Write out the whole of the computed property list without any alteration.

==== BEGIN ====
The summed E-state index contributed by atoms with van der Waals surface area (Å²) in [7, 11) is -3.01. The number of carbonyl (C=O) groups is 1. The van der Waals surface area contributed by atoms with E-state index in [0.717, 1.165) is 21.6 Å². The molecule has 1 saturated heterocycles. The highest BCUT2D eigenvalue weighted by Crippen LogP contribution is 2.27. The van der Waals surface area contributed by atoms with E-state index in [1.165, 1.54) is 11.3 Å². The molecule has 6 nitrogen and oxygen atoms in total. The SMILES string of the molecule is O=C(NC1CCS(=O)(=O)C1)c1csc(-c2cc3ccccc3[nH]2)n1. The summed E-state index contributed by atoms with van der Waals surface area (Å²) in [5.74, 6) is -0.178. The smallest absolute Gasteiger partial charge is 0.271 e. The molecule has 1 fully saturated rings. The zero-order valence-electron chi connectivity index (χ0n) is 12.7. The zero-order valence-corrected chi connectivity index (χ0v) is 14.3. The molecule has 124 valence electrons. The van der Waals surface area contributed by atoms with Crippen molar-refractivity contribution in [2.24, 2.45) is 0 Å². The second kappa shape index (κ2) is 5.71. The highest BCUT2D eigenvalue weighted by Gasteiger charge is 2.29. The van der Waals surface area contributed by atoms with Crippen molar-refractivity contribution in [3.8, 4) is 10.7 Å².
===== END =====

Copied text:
The summed E-state index contributed by atoms with van der Waals surface area (Å²) in [7, 11) is -3.01. The number of carbonyl (C=O) groups is 1. The van der Waals surface area contributed by atoms with E-state index in [0.717, 1.165) is 21.6 Å². The molecule has 1 saturated heterocycles. The highest BCUT2D eigenvalue weighted by Crippen LogP contribution is 2.27. The van der Waals surface area contributed by atoms with E-state index in [1.165, 1.54) is 11.3 Å². The molecule has 6 nitrogen and oxygen atoms in total. The SMILES string of the molecule is O=C(NC1CCS(=O)(=O)C1)c1csc(-c2cc3ccccc3[nH]2)n1. The summed E-state index contributed by atoms with van der Waals surface area (Å²) in [5.74, 6) is -0.178. The smallest absolute Gasteiger partial charge is 0.271 e. The molecule has 1 fully saturated rings. The zero-order valence-electron chi connectivity index (χ0n) is 12.7. The zero-order valence-corrected chi connectivity index (χ0v) is 14.3. The molecule has 124 valence electrons. The van der Waals surface area contributed by atoms with Crippen molar-refractivity contribution in [2.24, 2.45) is 0 Å². The second kappa shape index (κ2) is 5.71. The highest BCUT2D eigenvalue weighted by Gasteiger charge is 2.29. The van der Waals surface area contributed by atoms with Crippen molar-refractivity contribution in [3.8, 4) is 10.7 Å².